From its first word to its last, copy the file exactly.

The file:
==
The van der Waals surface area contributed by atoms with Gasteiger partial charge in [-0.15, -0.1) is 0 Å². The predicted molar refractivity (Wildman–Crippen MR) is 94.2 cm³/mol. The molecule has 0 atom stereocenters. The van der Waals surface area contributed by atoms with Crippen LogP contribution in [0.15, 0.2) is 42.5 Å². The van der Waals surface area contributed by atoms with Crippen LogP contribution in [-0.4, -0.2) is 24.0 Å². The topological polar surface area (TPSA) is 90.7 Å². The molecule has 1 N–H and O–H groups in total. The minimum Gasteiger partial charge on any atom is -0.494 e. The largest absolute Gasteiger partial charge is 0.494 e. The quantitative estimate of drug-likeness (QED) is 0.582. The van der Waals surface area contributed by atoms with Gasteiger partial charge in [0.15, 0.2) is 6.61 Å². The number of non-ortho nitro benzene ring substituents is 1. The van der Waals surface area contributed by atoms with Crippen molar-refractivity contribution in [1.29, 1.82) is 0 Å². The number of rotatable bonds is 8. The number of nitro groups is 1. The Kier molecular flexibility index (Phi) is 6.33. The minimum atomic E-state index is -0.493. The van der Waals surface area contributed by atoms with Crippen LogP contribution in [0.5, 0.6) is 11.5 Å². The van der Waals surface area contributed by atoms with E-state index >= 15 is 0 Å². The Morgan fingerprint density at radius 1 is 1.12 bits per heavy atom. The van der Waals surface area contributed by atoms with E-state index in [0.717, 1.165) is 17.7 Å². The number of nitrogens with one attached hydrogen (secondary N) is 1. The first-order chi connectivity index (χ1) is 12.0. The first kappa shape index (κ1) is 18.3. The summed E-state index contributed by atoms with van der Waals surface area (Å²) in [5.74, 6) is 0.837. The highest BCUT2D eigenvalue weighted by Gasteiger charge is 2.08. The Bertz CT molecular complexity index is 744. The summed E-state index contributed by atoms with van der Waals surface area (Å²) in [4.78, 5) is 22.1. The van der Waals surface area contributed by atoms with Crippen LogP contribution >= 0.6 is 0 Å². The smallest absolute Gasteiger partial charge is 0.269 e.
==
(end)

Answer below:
The van der Waals surface area contributed by atoms with Gasteiger partial charge in [-0.15, -0.1) is 0 Å². The predicted molar refractivity (Wildman–Crippen MR) is 94.2 cm³/mol. The molecule has 0 atom stereocenters. The van der Waals surface area contributed by atoms with Crippen LogP contribution in [0.15, 0.2) is 42.5 Å². The van der Waals surface area contributed by atoms with Crippen LogP contribution in [-0.4, -0.2) is 24.0 Å². The topological polar surface area (TPSA) is 90.7 Å². The molecule has 1 N–H and O–H groups in total. The minimum Gasteiger partial charge on any atom is -0.494 e. The largest absolute Gasteiger partial charge is 0.494 e. The quantitative estimate of drug-likeness (QED) is 0.582. The van der Waals surface area contributed by atoms with Gasteiger partial charge in [0.15, 0.2) is 6.61 Å². The number of non-ortho nitro benzene ring substituents is 1. The van der Waals surface area contributed by atoms with Crippen molar-refractivity contribution in [1.29, 1.82) is 0 Å². The number of rotatable bonds is 8. The number of nitro groups is 1. The Kier molecular flexibility index (Phi) is 6.33. The minimum atomic E-state index is -0.493. The van der Waals surface area contributed by atoms with Crippen LogP contribution in [0.5, 0.6) is 11.5 Å². The van der Waals surface area contributed by atoms with E-state index >= 15 is 0 Å². The Morgan fingerprint density at radius 1 is 1.12 bits per heavy atom. The van der Waals surface area contributed by atoms with E-state index in [0.717, 1.165) is 17.7 Å². The number of nitrogens with one attached hydrogen (secondary N) is 1. The first-order chi connectivity index (χ1) is 12.0. The first kappa shape index (κ1) is 18.3. The summed E-state index contributed by atoms with van der Waals surface area (Å²) in [5.74, 6) is 0.837. The highest BCUT2D eigenvalue weighted by Gasteiger charge is 2.08. The Bertz CT molecular complexity index is 744. The summed E-state index contributed by atoms with van der Waals surface area (Å²) in [4.78, 5) is 22.1. The van der Waals surface area contributed by atoms with Crippen LogP contribution >= 0.6 is 0 Å². The smallest absolute Gasteiger partial charge is 0.269 e.